Barack Obama on Twitter: Using Libya ccTLD for URL Shortener

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Barack Obama on Twitter

I am not someone who is interested in politics or discussing politics. In fact, I strongly dislike political conversations with polarizing topics – it’s just not my thing. That being said, I came across President Obama’s Twitter page this afternoon and saw something that I think is pretty ironic.

Just about all of the URLs that are linked to from the President’s page use Bitly to shorten the URL. Although Bitly owns Bitly.com, it primarily uses Bit.LY for its shortened URLs, and .LY is the ccTLD for the country of Libya. For instance, http://bit.ly/bROnKn, http://www.bit.ly/9-l, and http://bit.ly/a-r were all recently used on President Obama’s Twitter page.

As you are may be aware, the country of Libya, along with Cuba and Syria was described by John Bolton as “Beyond the Axis of Evil.”   The government of Libya isn’t exactly on the friendliest of terms with the US government, so it’s somewhat humorous in an ironic way that the President’s Twitter staff would choose to use Bitly to shorten URLs.

From what I understand, it’s fairly simple to create a URL shortener on any domain name. There are plenty of short .US domain names that would make the perfect URL shortener for our President. Just some food for thought.

8 COMMENTS

  1. Bit.ly is also the main Twitter URL shortener now. They used to use tinyurl, but bit.ly allows some analytics plus shorter urls. As with many of the social networking / newer sites, many people are interested in having a custom domain name than whatever the TLD is.

  2. Eliot,

    FYI John Bolton is warmongering George W. Bush man. He is described by critics as the worst UN ambassador. Remember the phrase “weapons of mass desctruction?” Bolton was one of the instrumental person behind the war in Iraq.

    Thank goodness that Bolton is now The FORMER ambassador, working for the right-wing American Enterprise Institute, and commentator for right wing propaganda Fox News TV.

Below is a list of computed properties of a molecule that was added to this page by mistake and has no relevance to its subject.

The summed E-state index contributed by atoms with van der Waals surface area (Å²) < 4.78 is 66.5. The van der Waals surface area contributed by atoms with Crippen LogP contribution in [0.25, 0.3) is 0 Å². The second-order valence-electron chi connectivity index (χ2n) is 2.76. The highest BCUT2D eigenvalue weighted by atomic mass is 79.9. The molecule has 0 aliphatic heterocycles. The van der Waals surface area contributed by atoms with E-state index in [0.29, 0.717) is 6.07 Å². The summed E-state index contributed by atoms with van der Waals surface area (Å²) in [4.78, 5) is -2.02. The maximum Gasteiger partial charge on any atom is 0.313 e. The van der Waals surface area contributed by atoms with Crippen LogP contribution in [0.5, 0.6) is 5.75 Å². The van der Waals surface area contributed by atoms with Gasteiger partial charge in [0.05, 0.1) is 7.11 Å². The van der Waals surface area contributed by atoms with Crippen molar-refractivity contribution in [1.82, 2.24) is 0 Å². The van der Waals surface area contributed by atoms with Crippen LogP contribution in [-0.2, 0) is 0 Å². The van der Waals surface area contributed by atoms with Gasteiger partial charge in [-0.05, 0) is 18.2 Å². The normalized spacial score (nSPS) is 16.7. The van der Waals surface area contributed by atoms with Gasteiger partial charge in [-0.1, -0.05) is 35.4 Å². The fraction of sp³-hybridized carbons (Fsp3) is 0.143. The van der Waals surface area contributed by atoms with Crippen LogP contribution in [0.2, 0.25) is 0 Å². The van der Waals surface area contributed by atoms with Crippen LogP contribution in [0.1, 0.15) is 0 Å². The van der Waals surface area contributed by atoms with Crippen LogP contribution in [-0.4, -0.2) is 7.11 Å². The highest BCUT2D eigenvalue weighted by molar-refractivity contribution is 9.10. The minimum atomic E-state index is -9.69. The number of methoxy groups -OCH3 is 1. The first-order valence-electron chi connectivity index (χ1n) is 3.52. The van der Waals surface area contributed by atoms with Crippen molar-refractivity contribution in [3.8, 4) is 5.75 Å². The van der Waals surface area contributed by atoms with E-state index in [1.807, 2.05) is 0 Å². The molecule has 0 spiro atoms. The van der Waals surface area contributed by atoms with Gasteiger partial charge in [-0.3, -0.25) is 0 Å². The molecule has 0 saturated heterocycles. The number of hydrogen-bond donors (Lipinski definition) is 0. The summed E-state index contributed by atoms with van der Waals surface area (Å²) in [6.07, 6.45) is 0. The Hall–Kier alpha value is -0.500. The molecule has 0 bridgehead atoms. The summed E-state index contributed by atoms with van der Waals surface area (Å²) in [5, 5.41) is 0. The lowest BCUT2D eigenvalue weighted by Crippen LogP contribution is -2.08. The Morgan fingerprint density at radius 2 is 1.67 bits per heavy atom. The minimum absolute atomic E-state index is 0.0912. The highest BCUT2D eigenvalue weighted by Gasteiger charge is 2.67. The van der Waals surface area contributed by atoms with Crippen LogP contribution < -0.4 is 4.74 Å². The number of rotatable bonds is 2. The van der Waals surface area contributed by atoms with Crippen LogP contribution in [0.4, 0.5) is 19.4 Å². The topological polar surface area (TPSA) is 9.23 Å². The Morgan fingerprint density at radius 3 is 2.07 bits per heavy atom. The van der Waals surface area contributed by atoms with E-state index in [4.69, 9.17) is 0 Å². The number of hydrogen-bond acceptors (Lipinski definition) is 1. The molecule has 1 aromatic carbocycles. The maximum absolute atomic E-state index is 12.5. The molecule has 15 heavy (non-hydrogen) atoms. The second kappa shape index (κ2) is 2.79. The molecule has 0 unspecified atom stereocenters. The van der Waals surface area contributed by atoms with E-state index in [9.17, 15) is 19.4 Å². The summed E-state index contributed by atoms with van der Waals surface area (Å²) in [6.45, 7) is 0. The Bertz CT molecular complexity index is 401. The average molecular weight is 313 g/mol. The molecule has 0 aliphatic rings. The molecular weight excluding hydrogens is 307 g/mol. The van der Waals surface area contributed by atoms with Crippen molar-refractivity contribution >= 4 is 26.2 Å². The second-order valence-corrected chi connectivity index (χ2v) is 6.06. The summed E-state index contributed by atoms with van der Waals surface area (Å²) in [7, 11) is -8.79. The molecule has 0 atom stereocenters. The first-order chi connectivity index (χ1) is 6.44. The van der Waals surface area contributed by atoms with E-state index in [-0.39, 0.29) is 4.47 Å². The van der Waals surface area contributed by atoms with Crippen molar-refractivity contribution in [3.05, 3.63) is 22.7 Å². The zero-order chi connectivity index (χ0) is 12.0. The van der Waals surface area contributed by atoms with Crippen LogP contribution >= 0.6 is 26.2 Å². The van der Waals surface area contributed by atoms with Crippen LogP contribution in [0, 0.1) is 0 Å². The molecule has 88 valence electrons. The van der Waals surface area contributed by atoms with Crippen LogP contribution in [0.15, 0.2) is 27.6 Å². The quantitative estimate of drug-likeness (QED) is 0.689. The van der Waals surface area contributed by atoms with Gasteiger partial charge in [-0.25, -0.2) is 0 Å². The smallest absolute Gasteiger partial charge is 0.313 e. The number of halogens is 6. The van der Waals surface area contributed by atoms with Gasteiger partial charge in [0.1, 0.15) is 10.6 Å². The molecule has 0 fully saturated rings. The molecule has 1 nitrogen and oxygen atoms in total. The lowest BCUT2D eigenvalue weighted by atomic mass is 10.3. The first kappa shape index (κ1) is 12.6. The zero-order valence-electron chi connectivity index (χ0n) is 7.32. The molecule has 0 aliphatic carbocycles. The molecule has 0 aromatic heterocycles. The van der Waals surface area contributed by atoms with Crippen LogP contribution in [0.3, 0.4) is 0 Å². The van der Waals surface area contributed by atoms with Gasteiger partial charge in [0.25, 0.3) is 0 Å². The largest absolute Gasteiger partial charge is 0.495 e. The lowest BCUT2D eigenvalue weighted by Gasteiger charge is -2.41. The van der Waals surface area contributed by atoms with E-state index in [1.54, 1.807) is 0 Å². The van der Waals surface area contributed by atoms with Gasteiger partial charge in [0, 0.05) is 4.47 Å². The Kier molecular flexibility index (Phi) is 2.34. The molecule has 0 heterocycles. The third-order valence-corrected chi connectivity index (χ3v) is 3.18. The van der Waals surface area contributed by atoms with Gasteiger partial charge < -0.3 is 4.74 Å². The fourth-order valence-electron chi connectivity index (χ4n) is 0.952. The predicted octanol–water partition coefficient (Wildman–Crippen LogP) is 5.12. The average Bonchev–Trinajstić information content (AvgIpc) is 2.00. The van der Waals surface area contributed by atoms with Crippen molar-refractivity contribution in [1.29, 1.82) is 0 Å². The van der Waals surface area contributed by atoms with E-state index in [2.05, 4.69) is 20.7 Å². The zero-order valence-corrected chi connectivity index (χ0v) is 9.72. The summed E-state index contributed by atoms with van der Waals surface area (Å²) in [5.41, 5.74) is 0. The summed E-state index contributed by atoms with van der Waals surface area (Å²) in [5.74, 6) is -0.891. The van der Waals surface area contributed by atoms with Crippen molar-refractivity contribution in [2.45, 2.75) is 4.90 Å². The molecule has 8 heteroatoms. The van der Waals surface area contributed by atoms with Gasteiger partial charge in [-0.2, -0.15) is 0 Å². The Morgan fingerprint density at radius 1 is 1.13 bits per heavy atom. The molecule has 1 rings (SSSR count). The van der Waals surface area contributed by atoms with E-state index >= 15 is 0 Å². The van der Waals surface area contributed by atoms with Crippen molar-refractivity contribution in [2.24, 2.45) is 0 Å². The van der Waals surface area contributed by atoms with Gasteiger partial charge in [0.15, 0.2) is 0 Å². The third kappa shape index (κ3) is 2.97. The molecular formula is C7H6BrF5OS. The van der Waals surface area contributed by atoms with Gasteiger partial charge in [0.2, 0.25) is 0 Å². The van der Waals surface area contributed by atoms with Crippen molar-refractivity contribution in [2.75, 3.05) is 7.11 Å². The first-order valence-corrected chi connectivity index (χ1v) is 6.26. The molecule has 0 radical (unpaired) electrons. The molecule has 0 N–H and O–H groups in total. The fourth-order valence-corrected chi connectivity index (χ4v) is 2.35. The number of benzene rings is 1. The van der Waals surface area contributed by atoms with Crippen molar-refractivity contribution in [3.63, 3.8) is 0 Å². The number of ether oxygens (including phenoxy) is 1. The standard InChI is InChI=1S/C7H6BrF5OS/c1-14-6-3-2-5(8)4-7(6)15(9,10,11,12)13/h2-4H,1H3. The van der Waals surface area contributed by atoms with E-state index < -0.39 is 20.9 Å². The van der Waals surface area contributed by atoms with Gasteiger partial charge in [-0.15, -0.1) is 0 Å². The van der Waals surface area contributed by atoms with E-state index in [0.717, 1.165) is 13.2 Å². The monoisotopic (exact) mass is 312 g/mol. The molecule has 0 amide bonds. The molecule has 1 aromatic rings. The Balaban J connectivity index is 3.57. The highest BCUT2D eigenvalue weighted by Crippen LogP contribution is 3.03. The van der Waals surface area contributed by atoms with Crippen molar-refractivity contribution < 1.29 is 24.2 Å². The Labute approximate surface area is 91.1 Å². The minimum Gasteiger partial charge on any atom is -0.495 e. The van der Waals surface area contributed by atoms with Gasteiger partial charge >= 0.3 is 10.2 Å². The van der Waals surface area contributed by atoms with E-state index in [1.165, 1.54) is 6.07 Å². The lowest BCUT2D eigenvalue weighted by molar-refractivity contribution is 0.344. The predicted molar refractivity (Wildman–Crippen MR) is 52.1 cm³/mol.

3. Furthermore,

    One of the reason why Obama won is because of his international support.

    President Obama shook the hand of Libya’s Qaddafi. Obama tries to reach out to controversial world leaders in an attempt to improve the United States’ standing around the world that he says was damaged by former President Bush’s unilateral diplomacy.

    It was Bush in 2007 who removed Libya from its list of terrorist countries, restoring US full diplomatic relations, when Libya announced it was ending its weapons of mass destruction program.

  4. It might have carried some weight if Bolton was part of the Obama administration. Anyway, hopefully the right wing conspiracy theorists will run with it and the story will go viral 😀

  5. Politics aside, Elliot has a point, and I will take it one beyond about short URLs in general.

    Just as you don’t truly own a GMail address or a subdomain for a service like WordPress or Posterous, you don’t own a short URL either. In some cases, they are in place as “throwaway” URLs to keep under the 140 characters of a Twitter message, but at the end of the day they are still a valuable URL nonetheless.

    I built my own URL shortener application and use it quite frequently for myself as well as for clients. For example, the link – http://psurl.com/trump – goes to one of my blog posts witha picture of me and Donald Trump from over 20 years ago. I am also able to change this URL to point to, say, another blog post if I choose. I can also have complete control if I want to add a toolbar, header, etc.

    Regarding the .ly TLD, this is something most everyone I talk to is unaware of, though when I mention it to them they do pause to think about it.

    mp/m

  6. Bit.ly is first and foremost a web tracking racket. It’s whole purpose is to act like one big 3rd party cookie to get around users who disable 3rd party cookies.

    In other words, bit.ly’s whole reason for being is to violate your privacy.

    I take top-level domains literally. I often use them to restrict web searches to reduce the number of false hits. When I first saw bit.ly the first thing I thought was, “Oh no, that’s Libya. I’m not clicking on that.”

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